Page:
Pharmacy Students Practice Patient-Centered Care at Local Retirement Communities

HIGH POINT, N.C., April 19, 2017 – High Point University pharmacy student Ashleigh Peters stood up from a table in a conference room at River Landing, a retirement community in Colfax.

She was saying goodbye to her newest friend, River Landing resident Kathryn McCrory.

Winky Friedrick (left), a resident at River Landing, meets with HPU pharmacy student Sara Willis (right).

“This was fun again,” said McCrory. “It’s been great getting to know Ashleigh as a person. She’s very interested in me and that makes it a lot easier to open up about my health.”

Peters and McCrory were meeting for the second time as part of the new Longitudinal Care Program, an initiative by HPU’s Fred Wilson School of Pharmacy to connect pharmacy students with a community member as a means of understanding patient care over an extended period.

Once a month, HPU pharmacy students visit with community members at both River Landing and Pennybyrn retirement communities, where they meet with a resident with whom they’ve been partnered.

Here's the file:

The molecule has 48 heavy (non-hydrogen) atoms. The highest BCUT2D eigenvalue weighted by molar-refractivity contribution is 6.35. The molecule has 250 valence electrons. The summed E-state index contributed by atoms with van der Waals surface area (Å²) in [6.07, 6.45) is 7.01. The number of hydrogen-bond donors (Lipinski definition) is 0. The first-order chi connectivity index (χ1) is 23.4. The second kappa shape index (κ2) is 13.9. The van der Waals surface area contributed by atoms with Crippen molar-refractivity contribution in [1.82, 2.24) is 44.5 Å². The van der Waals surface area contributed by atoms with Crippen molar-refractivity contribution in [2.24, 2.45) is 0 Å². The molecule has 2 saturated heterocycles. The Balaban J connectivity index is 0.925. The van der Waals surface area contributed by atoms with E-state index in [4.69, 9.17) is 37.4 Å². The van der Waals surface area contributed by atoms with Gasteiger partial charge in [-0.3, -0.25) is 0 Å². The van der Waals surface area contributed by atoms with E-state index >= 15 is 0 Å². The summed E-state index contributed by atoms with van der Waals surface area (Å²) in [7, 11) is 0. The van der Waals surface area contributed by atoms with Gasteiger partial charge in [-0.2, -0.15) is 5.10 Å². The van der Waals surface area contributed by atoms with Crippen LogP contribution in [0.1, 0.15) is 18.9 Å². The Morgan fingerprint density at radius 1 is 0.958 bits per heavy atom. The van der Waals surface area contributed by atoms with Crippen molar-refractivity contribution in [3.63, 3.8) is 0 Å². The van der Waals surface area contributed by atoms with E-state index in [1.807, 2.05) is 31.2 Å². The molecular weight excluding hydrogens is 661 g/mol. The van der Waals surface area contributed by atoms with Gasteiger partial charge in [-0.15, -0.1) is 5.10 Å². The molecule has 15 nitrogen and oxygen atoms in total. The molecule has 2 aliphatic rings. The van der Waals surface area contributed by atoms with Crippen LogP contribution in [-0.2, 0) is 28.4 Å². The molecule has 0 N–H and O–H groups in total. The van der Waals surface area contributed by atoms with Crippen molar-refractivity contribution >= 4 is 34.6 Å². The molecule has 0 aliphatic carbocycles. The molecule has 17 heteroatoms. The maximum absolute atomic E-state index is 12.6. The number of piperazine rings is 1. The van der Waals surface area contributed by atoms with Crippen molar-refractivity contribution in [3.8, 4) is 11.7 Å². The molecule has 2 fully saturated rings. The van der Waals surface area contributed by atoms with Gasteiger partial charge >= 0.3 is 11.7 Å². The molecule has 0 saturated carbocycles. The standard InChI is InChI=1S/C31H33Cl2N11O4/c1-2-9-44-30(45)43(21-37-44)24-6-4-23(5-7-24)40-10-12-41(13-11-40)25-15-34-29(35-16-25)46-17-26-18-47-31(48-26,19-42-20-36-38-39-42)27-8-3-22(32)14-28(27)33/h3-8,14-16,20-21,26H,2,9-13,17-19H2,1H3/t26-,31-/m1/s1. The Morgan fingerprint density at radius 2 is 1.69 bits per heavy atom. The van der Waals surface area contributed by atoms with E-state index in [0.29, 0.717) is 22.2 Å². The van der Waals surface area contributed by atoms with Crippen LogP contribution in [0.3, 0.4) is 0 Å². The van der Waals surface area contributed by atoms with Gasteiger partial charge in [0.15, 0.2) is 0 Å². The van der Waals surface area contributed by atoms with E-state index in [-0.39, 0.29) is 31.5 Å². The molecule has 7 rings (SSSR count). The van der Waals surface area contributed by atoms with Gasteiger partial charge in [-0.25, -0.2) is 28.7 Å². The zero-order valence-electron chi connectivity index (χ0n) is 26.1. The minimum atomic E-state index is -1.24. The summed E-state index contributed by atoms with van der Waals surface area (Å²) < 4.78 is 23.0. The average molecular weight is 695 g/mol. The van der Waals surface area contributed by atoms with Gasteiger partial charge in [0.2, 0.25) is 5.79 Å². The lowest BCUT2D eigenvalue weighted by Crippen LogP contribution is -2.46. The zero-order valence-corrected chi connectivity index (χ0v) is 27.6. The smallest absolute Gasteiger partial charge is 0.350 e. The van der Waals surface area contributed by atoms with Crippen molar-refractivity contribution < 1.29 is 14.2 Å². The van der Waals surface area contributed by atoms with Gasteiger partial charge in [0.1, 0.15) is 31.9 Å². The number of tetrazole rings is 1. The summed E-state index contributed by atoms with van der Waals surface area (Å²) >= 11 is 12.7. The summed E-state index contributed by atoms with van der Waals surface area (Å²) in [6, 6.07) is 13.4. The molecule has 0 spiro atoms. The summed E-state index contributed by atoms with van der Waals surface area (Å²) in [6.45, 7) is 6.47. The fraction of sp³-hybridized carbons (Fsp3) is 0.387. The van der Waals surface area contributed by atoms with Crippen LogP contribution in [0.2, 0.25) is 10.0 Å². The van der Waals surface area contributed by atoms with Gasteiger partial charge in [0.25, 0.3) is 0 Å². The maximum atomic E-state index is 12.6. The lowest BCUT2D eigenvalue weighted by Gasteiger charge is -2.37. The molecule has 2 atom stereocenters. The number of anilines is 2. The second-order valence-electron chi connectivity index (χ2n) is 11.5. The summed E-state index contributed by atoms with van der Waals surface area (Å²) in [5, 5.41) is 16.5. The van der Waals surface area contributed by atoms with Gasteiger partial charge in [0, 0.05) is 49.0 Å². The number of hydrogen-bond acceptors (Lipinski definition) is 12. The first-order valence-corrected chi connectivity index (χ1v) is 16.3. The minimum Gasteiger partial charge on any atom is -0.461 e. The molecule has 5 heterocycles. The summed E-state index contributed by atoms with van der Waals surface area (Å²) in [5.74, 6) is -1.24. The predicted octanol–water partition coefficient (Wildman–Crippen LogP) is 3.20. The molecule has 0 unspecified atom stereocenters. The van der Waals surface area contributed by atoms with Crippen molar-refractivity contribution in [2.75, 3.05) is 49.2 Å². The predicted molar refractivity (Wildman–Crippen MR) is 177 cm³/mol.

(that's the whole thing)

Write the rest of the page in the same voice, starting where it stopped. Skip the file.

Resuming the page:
“The first meeting was just a ‘get to know you meet,’” said River Landing resident Neil Shaver. “Our second meeting has been all about discussing my personal thoughts on health.”

HPU pharmacy student Angela Devenney meets with Neil Shaver to discuss his health.

While most pharmacy students gain experience by working rotations in different pharmacy settings during the latter years of their education, HPU provides a focus on patient-centered care opportunities like the Longitudinal Care Program for students to gain real-world experience in their first year of pharmacy school.

This program also allows HPU students to experience the changes that come with long-term patient care. Over the course of three years, they will maintain a relationship with their resident, monitoring any health changes and learning how to adjust treatments.

“My resident, George Brown, has shown me things that we could do better as caregivers,” said HPU student Joe Ezeigwe. “We learn all of the basic pharmaceutical skills in the lab, but it’s these practical experiences that are opening my eyes to changes that could be made on a pharmacist’s end to make life better for patients.”

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